This book would be stimulating and provocative for experienced leaders who use it to check their leadership compass, as well as to aspiring leaders who want to understand that true leadership is managing mission and innovation, and affirming that true leadership requires aspiration, dedication, passion, and skill. Another opinion on this work comes from a respected expert, Rosabeth Moss Kanter, professor, Harvard Business School. She says, "Frances Hesselbein is a national treasure and Hesselbein on Leadership is a treasure trove of her visionary yet practical wisdom."

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Managing Energy, Not Time

Loehr J, Schwartz T. The Power of Full Engagement: Managing Energy, Not Time, Is the Key to High Performance and Personal Renewal. New York, NY: Free Press; 2003.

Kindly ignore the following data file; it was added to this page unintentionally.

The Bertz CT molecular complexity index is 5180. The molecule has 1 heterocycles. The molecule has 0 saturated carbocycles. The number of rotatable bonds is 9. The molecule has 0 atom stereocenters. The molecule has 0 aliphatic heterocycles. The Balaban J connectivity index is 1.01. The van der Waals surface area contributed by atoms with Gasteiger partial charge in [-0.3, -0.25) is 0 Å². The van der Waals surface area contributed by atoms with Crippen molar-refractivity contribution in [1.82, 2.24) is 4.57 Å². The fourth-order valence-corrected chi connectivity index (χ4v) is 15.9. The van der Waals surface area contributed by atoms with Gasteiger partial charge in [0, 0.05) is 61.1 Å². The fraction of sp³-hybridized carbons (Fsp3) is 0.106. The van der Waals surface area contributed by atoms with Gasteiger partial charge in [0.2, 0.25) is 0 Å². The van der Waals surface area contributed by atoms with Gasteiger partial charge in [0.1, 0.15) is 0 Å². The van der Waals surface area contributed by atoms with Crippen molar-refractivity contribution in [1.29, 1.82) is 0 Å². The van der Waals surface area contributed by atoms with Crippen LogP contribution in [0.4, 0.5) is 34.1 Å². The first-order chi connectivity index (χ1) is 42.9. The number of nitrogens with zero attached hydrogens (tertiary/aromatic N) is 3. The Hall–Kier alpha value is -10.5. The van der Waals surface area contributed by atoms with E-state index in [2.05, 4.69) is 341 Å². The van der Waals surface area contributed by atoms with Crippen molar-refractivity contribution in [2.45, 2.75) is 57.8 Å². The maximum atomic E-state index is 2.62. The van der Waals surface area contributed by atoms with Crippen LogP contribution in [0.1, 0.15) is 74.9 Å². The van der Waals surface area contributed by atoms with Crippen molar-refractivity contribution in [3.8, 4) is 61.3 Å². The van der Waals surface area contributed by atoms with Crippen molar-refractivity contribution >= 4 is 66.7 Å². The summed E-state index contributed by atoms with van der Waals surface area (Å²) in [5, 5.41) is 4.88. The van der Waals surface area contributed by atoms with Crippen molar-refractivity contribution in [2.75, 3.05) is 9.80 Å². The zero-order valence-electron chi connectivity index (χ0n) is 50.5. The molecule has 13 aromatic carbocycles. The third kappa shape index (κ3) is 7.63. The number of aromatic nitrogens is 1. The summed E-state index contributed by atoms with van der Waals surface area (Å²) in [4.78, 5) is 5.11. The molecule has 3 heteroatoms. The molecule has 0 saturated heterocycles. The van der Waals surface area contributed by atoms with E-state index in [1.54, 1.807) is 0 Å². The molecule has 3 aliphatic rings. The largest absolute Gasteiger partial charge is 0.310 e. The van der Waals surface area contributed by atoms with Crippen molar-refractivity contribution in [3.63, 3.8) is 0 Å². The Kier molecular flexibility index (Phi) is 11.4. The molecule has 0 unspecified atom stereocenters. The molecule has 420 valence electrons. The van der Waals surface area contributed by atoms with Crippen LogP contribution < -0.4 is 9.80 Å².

This book provides a refreshing new look at an old problem-managing time. The authors take the approach that, instead of focusing on time itself, people must make decisions about how they allocate and expend their energy and how they must assiduously plan to renew their energy. A powerful perspective that will likely-and positively-change your entire approach to the concept time management.

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Who's Got the Monkey?

Oncken W Jr, Wass DL. Management time: who's got the monkey? J Nursing Adm. 1990;20(12):6-9.

This time-tested article is another management treasure and a must read. It presents a simple (and fun) analogy for assessing how one unwittingly accepts the responsibilities of others (monkeys leaping onto the back of unsuspecting managers). It is important enough that many reread it periodically to stay on course. It is great group learning for a leadership team. Nurse managers love this one.

© 2010 Lippincott Williams & Wilkins, Inc.